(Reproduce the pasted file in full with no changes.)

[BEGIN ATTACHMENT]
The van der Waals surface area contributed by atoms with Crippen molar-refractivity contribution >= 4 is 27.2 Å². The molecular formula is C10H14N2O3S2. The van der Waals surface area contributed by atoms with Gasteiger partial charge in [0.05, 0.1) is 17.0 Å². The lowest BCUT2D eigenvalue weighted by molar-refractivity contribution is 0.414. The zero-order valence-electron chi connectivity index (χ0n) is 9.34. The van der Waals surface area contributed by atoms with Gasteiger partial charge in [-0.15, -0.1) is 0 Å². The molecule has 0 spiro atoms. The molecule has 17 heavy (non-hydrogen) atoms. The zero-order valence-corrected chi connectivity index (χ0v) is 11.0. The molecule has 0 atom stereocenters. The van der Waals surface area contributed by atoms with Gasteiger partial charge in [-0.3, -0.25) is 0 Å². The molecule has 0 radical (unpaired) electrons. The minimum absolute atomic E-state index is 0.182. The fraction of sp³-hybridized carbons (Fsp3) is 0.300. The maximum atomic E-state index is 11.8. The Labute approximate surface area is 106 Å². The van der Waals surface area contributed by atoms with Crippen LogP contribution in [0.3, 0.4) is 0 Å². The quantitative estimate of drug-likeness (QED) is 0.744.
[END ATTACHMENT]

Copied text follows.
The van der Waals surface area contributed by atoms with Crippen molar-refractivity contribution >= 4 is 27.2 Å². The molecular formula is C10H14N2O3S2. The van der Waals surface area contributed by atoms with Gasteiger partial charge in [0.05, 0.1) is 17.0 Å². The lowest BCUT2D eigenvalue weighted by molar-refractivity contribution is 0.414. The zero-order valence-electron chi connectivity index (χ0n) is 9.34. The van der Waals surface area contributed by atoms with Gasteiger partial charge in [-0.15, -0.1) is 0 Å². The molecule has 0 spiro atoms. The molecule has 17 heavy (non-hydrogen) atoms. The zero-order valence-corrected chi connectivity index (χ0v) is 11.0. The molecule has 0 atom stereocenters. The van der Waals surface area contributed by atoms with Gasteiger partial charge in [-0.3, -0.25) is 0 Å². The molecule has 0 radical (unpaired) electrons. The minimum absolute atomic E-state index is 0.182. The fraction of sp³-hybridized carbons (Fsp3) is 0.300. The maximum atomic E-state index is 11.8. The Labute approximate surface area is 106 Å². The van der Waals surface area contributed by atoms with Crippen LogP contribution in [0.3, 0.4) is 0 Å². The quantitative estimate of drug-likeness (QED) is 0.744.